Tag Archives: Chapter 7
If you receive a notice that one of your debts has been charged off, don’t start celebrating just yet. Charged off debt often gives borrowers the impression that they no longer owe that amount. However, while the debt does appear to be gone, “charged off debt” is not the same as “discharged debt”. What Does “Charged Off” Mean? A debt that has gone unpaid for more than 180 days will typically be charged off, which means that the creditor that holds the debt has taken it off of its accounting books. Since the debt has not been paid in some time, the creditor has no reason to assume that it will ever get paid back, and can therefore not continue to count it as an asset. However, just because they take it off of their account does not mean that they will not still be coming after you for it….
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When you go to file for bankruptcy, you will be asked to list all of the debts you have, including those that you don’t believe will be discharged. If you forgot to list a debt during Chapter 7 bankruptcy, whether or not the court will allow you to retrospectively add it to the discharge list depends on the following: If the creditor knew about the bankruptcy If leaving the debt out caused harm to the creditor If the omission was on purpose or accidental What Happens to Unlisted Debts in Chapter 7 Bankruptcy? Not listing a debt when filing for bankruptcy could potentially have some serious consequences. Leaving out information on bankruptcy petitions could be viewed as fraud, an offense that bankruptcy courts do not take lightly. The unlisted debt may not be discharged if it is not scheduled on your bankruptcy. You may be forced to pay a fine…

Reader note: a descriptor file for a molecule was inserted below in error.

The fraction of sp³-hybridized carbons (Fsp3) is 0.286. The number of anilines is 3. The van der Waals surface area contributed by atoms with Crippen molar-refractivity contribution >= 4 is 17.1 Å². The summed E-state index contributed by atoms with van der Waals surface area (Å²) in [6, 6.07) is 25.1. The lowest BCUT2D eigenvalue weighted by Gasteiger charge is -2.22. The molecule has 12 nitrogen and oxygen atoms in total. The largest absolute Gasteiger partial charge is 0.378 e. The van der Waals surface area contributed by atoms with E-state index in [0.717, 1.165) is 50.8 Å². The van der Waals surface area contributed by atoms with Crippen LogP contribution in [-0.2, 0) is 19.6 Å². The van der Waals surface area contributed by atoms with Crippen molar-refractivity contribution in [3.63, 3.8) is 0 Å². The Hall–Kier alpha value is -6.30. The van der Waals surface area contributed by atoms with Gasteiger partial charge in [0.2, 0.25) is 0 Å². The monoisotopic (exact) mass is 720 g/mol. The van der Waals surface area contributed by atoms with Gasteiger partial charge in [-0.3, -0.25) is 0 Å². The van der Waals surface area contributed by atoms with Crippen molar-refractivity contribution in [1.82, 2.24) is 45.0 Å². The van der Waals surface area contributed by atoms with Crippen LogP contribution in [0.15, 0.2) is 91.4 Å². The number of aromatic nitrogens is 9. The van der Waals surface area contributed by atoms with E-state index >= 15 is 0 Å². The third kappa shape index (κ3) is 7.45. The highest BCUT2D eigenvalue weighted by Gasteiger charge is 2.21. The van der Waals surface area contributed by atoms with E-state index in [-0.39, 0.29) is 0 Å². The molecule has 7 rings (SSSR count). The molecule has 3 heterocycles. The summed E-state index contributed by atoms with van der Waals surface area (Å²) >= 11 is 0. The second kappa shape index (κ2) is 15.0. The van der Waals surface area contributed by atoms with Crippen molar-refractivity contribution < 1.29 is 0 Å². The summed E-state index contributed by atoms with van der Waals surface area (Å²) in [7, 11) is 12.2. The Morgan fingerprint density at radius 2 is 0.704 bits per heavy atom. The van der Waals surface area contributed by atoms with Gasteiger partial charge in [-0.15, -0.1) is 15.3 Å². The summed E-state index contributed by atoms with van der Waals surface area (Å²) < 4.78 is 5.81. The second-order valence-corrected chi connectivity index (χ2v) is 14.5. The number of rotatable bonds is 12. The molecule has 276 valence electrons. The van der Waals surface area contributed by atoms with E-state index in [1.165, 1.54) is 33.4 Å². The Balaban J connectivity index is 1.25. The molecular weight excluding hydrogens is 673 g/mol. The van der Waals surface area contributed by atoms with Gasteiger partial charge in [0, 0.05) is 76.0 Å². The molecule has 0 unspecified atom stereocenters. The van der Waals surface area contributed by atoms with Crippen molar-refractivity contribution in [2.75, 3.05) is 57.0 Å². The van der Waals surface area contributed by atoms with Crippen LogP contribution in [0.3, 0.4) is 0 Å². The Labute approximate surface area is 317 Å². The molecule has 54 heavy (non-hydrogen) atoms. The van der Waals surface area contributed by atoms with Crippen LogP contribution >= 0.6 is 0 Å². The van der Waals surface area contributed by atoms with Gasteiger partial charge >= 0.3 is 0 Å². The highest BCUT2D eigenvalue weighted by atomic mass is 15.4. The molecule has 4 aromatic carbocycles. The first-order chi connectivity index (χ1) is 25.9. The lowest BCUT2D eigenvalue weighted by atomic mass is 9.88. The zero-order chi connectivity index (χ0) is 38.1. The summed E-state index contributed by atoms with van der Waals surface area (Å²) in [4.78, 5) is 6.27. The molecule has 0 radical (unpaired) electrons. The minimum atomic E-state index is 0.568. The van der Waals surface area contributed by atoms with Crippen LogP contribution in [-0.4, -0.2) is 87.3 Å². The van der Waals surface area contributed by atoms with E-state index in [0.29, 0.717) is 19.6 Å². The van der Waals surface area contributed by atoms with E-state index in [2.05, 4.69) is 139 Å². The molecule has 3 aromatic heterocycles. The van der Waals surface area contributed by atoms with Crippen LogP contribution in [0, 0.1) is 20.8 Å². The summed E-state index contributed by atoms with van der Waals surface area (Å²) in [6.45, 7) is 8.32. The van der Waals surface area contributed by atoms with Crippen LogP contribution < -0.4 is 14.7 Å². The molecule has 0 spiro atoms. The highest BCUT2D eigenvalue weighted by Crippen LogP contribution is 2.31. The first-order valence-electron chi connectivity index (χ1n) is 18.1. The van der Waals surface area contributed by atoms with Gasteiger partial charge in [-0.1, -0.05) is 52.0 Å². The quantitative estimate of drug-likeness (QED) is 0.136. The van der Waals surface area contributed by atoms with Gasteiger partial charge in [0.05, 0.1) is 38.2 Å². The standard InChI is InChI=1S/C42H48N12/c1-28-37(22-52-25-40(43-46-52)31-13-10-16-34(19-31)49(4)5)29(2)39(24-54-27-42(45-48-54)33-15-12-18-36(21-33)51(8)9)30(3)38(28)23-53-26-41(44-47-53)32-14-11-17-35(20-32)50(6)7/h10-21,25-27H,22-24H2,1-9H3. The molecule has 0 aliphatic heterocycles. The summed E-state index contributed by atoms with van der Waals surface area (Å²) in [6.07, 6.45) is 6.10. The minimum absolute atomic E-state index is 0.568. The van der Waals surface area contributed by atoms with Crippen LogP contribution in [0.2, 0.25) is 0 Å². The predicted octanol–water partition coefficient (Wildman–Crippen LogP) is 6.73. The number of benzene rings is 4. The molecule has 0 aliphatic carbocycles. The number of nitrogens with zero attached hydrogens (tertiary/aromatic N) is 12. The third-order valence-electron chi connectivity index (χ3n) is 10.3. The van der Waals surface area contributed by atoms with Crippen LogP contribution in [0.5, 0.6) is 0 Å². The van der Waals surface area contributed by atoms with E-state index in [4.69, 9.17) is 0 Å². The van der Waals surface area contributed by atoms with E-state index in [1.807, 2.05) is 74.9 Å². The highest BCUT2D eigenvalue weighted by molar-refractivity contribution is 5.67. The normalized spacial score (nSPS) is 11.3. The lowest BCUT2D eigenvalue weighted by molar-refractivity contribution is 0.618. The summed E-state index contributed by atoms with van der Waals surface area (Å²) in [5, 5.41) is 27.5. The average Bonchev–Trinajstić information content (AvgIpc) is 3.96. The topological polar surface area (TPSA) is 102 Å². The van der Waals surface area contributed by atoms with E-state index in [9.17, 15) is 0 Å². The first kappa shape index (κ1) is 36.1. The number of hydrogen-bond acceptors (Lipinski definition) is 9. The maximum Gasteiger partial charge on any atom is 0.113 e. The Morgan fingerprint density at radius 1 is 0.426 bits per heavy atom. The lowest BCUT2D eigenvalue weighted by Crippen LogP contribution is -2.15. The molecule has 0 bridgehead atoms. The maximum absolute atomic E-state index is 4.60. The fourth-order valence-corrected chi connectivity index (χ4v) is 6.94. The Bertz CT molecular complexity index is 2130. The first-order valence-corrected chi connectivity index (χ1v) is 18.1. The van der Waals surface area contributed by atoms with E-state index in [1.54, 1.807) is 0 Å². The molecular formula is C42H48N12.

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When you are thinking about filing for Chapter 7 bankruptcy, you have several options, but before you commit, you should make sure that this form of bankruptcy is right for you. There are a few questions you should answer that can help determine the correct choice: Will creditors be able to claim your property if you do not file for Chapter 7 bankruptcy? In some circumstances, creditors will not have anything significant to take from you to satisfy your debt to them. For example, if your income comes from Social Security, which is a protected asset, and your property is exempt, creditors might realize that suing for judgment is pointless. In that case, filing for Chapter 7 bankruptcy is probably unnecessary. Do you have enough dischargeable debt to make bankruptcy worthwhile? If your debts mostly consist of things like child support, alimony, student loans in many cases, recent income taxes…
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